Hello, Russia! Can you hear us?
Thanks to a cellphone connection, two American boys are briefly transported across the world.
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Cats are unusual on the train, but the woman occupying the lower left bunk was taking him to surprise her parents in Omsk. Rurik had ridden the entire way in Natasha's arms. It was hard for her to hold the phone, but she was pleased to talk with the boys. They told her about their puppy while the train chugged along. As I translated, they smiled.Skip to next paragraph
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When Nikolai came back on, the train was pulling into a station. He decided to take us onto the platform. In the darkness, the station lamps barely illuminated the babushki (grandmothers) selling their wares. Nikolai wanted to buy some pickles. Within seconds, several babushki were at his side. He held out the phone so we could better hear their bartering. The boys then recognized the word "potatoes." Nikolai bought six. To our delight, he handed the phone to the hard-bargaining babushka while he fished more rubles out of his pocket.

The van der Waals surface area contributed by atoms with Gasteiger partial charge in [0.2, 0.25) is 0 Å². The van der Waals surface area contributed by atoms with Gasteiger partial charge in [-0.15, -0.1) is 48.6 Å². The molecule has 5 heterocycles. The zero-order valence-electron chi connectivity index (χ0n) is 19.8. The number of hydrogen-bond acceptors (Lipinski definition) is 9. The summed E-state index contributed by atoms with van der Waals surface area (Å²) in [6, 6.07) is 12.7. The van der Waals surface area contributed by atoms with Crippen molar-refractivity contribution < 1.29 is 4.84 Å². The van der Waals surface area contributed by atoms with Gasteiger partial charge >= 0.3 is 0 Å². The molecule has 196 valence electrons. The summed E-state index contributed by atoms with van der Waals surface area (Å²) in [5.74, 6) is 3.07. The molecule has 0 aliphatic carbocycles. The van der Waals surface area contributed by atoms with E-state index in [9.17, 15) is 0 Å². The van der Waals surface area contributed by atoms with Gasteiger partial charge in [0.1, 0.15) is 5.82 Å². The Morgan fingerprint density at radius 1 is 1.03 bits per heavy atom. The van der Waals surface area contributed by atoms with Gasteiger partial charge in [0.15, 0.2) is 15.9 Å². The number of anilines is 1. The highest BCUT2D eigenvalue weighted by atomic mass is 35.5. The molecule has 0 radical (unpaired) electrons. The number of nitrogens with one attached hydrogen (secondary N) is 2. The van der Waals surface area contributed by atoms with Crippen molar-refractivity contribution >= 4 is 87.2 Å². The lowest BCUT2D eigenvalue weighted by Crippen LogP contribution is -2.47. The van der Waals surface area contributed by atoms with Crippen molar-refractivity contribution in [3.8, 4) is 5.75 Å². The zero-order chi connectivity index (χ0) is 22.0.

"Who's there?" she asked.
"You're talking to America!" I replied.
"I don't have time!" She handed the phone back to Nikolai.
As happens at a station when there's someone on the platform buying, the scene intensified:
"Please, you can see for yourselves, I can't hold any more. That's all. I only have 10 rubles left. What am I going to do with a chicken? No, thank you. I already bought pickles from you. I'm cold. The train's leaving."
As Nikolai leapt up the iron steps, one last babushka decided that for 10 rubles she'd make a deal.
Nikolai handed the phone to the attendant who serves tea on the train. She was from Blagoveshchensk in the far east. Ludmila chatted with the boys as if she'd been expecting their call and invited them to visit.
The train suddenly lunged forward. Two hardboiled eggs, five rubles each, were now nestled on top of Nikolai's steaming potatoes, salted pickles, dried fish, and mandarins.
As the train left the station, the boys reluctantly said good-bye to Uncle Nikolai.
For a few minutes, they had been transported across the world and carried on a real Russian train. They'd met a kind lady with a cat, bought pickles and potatoes, and were invited to Siberia by the woman serving tea. This was their world opening its arms to them.
The next day their mother sent me this note:
What a special day in our lives! The boys have told everyone about it:
"We felt like we were there!"
"The tea lady was really nice and invited us to visit."
"We talked to a woman with a cat!"
"We were all laughing."
The noted ended, "If peace was a language, I believe that today we heard the voice of peace."
The next lesson in conjugating verbs felt like it had a whole country urging us on, even if it still wasn't easy "to do."